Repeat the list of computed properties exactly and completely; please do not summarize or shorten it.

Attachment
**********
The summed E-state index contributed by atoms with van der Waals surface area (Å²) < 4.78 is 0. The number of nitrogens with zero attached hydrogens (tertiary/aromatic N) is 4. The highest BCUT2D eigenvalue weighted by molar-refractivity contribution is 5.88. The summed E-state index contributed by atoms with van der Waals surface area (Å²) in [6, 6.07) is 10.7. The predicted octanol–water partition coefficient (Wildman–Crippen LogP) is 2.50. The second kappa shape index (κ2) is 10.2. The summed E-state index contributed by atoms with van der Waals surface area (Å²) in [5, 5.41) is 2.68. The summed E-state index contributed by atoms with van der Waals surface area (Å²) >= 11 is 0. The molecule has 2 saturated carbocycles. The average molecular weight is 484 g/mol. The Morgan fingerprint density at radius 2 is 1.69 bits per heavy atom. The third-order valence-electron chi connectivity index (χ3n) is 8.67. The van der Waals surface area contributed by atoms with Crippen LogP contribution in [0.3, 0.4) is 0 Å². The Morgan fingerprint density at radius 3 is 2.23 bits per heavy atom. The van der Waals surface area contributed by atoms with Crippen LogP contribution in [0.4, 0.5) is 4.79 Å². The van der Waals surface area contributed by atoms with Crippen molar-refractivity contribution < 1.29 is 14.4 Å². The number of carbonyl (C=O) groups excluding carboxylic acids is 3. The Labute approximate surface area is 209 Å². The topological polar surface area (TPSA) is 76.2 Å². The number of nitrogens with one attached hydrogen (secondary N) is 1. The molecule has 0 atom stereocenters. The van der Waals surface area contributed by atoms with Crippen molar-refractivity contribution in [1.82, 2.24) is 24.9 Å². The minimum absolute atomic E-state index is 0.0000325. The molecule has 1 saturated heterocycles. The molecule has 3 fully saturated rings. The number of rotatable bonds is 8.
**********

The summed E-state index contributed by atoms with van der Waals surface area (Å²) < 4.78 is 0. The number of nitrogens with zero attached hydrogens (tertiary/aromatic N) is 4. The highest BCUT2D eigenvalue weighted by molar-refractivity contribution is 5.88. The summed E-state index contributed by atoms with van der Waals surface area (Å²) in [6, 6.07) is 10.7. The predicted octanol–water partition coefficient (Wildman–Crippen LogP) is 2.50. The second kappa shape index (κ2) is 10.2. The summed E-state index contributed by atoms with van der Waals surface area (Å²) in [5, 5.41) is 2.68. The summed E-state index contributed by atoms with van der Waals surface area (Å²) >= 11 is 0. The molecule has 2 saturated carbocycles. The average molecular weight is 484 g/mol. The Morgan fingerprint density at radius 2 is 1.69 bits per heavy atom. The third-order valence-electron chi connectivity index (χ3n) is 8.67. The van der Waals surface area contributed by atoms with Crippen LogP contribution in [0.3, 0.4) is 0 Å². The Morgan fingerprint density at radius 3 is 2.23 bits per heavy atom. The van der Waals surface area contributed by atoms with Crippen LogP contribution in [0.4, 0.5) is 4.79 Å². The van der Waals surface area contributed by atoms with Crippen molar-refractivity contribution < 1.29 is 14.4 Å². The number of carbonyl (C=O) groups excluding carboxylic acids is 3. The Labute approximate surface area is 209 Å². The topological polar surface area (TPSA) is 76.2 Å². The number of nitrogens with one attached hydrogen (secondary N) is 1. The molecule has 0 atom stereocenters. The van der Waals surface area contributed by atoms with Crippen molar-refractivity contribution in [1.82, 2.24) is 24.9 Å². The minimum absolute atomic E-state index is 0.0000325. The molecule has 1 saturated heterocycles. The molecule has 3 fully saturated rings. The number of rotatable bonds is 8.